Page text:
In exchange for the purchase of the gear, which would allow a greater harvest, BPA would ask the fishers to forego a portion of their allowed impacts on listed fall chinook. Fishers are allowed a limited "impact" on certain fish runs to ensure that the impact on the ESA-listed portions of those runs is controlled. Selective fisheries are harder to implement on fall chinook such a large portion of the run is unlisted and unmarked natural spawners from the Hanford Reach.

Those discussions are halting, however.

"It's not something that's going to come to fruition in a week or two or even this year," Delwiche told the Council.

And time is slipping away. Once a proposal is crafted it would have to be reviewed by NOAA Fisheries. That agency would then produce a "finding." A favorable finding might then prompt a favorable Corps of Engineers "record of decision." The federal agencies also want to allow at least 30 days for U.S. District Court Judge James A. Redden to review any proposal, Delwiche said. Redden last year ruled that the BiOp's jeopardy conclusion was arbitrary and capricious and ordered that the document be reworked. The BiOp's provisions remain in place during the remand.

With the spill reduction portions of the plan set to begin July, that leaves little time to conclude offset discussions, assemble and plan and work it through the various processes.

BPA would sorely like to move the spill reduction plan ahead. Delwiche told the Council that the federal power marketing agency's net revenue projections for 2004 had dropped from a $106 million estimate made at the end of the first quarter to a $41 million estimate at the end of the second March. That reduced forecast is because of estimated drop in BPA's ability to market surplus power generated in the system.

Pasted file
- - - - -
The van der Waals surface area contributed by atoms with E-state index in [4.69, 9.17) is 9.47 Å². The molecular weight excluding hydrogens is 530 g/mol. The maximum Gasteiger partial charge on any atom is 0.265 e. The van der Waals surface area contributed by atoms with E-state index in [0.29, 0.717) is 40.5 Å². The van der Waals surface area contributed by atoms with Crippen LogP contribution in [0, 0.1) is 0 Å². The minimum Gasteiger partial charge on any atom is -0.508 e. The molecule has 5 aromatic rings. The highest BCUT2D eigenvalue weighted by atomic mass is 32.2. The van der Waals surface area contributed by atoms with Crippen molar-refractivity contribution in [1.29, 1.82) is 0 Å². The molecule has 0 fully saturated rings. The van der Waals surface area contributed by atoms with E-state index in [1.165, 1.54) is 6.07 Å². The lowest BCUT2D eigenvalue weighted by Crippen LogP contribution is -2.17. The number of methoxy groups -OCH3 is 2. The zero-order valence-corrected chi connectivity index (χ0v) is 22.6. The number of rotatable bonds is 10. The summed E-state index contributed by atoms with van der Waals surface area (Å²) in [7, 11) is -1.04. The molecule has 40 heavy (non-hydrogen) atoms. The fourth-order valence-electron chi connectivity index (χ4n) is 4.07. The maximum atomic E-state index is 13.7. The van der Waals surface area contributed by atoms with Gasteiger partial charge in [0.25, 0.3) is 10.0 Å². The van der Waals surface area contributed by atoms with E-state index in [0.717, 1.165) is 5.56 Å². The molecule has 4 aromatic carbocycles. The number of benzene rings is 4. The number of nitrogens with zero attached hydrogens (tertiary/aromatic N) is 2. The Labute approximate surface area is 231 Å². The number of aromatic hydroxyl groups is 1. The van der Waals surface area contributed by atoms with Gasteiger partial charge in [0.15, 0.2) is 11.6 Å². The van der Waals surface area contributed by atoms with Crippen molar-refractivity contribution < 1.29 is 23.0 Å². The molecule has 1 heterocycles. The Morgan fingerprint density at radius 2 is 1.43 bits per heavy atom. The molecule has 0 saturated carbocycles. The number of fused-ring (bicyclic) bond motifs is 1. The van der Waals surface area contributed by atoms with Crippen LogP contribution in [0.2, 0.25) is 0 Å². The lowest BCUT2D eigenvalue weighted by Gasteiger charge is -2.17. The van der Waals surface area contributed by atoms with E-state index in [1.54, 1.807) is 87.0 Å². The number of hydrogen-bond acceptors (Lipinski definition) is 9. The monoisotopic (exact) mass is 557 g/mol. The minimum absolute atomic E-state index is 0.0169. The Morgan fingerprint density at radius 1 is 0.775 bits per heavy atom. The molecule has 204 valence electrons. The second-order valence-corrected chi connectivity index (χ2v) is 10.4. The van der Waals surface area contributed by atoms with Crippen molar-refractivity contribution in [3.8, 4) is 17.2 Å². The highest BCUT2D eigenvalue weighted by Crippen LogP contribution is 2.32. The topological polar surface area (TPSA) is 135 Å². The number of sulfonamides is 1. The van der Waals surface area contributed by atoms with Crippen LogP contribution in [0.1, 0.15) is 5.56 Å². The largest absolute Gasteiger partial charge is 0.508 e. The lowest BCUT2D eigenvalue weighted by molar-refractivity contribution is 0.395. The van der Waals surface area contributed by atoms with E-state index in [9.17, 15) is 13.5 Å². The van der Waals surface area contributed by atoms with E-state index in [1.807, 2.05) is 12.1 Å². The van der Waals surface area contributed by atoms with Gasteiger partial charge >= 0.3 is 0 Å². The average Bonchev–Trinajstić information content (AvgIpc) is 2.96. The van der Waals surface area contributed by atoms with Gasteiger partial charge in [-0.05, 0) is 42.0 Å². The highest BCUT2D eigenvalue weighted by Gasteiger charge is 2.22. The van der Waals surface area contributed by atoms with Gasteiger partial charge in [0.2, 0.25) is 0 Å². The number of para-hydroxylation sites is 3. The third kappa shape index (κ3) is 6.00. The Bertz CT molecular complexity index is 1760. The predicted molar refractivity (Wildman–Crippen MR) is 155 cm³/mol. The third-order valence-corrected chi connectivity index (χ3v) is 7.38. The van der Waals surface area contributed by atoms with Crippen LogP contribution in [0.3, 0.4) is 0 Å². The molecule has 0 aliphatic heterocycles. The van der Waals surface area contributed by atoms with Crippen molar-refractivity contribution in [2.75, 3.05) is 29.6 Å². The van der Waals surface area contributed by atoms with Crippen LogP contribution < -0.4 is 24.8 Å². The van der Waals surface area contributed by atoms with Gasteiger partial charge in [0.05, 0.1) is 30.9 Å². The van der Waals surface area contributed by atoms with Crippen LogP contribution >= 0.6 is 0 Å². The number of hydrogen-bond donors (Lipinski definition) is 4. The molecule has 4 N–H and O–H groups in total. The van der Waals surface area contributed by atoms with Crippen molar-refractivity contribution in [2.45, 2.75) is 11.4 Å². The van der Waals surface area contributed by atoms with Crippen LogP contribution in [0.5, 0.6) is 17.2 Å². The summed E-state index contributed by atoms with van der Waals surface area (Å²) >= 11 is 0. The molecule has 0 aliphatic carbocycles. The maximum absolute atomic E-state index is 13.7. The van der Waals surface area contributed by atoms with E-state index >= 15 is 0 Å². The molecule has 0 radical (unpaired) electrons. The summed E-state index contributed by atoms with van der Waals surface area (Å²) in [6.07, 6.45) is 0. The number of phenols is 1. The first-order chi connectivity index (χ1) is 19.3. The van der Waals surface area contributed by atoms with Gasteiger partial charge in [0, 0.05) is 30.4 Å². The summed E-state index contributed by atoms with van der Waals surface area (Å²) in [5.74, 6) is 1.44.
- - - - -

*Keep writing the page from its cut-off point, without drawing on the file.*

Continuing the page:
With a relatively snowless and rainless March and April, the Columbia Basin's water runoff forecast has fallen drastically. The January-to-July water supply forecast as measured at the lower Snake River's Lower Granite Dam fell from 92 percent of average in January to only 63 percent of normal in May. That forecast at The Dalles Dam, which includes inflow from the Snake and Columbia systems, fell from 96 percent of normal to 79.5 percent. That means there will be less water to tap for power generation.

bluefish does the math for your convenience: BPA estimates that eliminating summer spill would provide 1.15 - 1.49 million Megawatt*hours (MWh) of "surplus" electricity to sell (typically to California) at an estimated average price of $32/MWh (yielding $37 - $46 million). Prices of course will vary with time of day and electricity market conditions. BPA estimates that elimination of summer spill could potentially provide a 2% electricity rate reduction.

Barry Espenson
BPA Unsure ‘When, or If’ Summer Spill Reduction Plan Ready
Columbia Basin Bulletin, May 14, 2004